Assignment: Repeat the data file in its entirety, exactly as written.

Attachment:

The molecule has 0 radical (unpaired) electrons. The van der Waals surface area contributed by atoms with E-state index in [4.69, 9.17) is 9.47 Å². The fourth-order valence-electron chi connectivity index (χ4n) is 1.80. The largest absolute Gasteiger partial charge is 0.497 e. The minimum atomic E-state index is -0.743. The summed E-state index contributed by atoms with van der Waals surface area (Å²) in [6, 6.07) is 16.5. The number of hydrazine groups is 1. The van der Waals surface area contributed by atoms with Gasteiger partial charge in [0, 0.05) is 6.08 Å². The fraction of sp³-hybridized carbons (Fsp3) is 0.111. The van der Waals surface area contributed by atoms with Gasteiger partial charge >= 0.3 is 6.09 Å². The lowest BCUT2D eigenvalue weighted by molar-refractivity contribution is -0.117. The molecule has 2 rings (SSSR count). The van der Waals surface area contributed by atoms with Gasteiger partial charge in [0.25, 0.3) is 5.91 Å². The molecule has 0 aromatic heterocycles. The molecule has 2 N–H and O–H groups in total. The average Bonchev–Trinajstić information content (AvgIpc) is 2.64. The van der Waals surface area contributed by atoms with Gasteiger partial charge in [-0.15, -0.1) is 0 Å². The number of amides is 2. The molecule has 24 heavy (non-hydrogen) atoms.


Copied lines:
The molecule has 0 radical (unpaired) electrons. The van der Waals surface area contributed by atoms with E-state index in [4.69, 9.17) is 9.47 Å². The fourth-order valence-electron chi connectivity index (χ4n) is 1.80. The largest absolute Gasteiger partial charge is 0.497 e. The minimum atomic E-state index is -0.743. The summed E-state index contributed by atoms with van der Waals surface area (Å²) in [6, 6.07) is 16.5. The number of hydrazine groups is 1. The van der Waals surface area contributed by atoms with Gasteiger partial charge in [0, 0.05) is 6.08 Å². The fraction of sp³-hybridized carbons (Fsp3) is 0.111. The van der Waals surface area contributed by atoms with Gasteiger partial charge >= 0.3 is 6.09 Å². The lowest BCUT2D eigenvalue weighted by molar-refractivity contribution is -0.117. The molecule has 2 rings (SSSR count). The van der Waals surface area contributed by atoms with Gasteiger partial charge in [0.25, 0.3) is 5.91 Å². The molecule has 0 aromatic heterocycles. The molecule has 2 N–H and O–H groups in total. The average Bonchev–Trinajstić information content (AvgIpc) is 2.64. The van der Waals surface area contributed by atoms with Gasteiger partial charge in [-0.15, -0.1) is 0 Å². The number of amides is 2. The molecule has 24 heavy (non-hydrogen) atoms.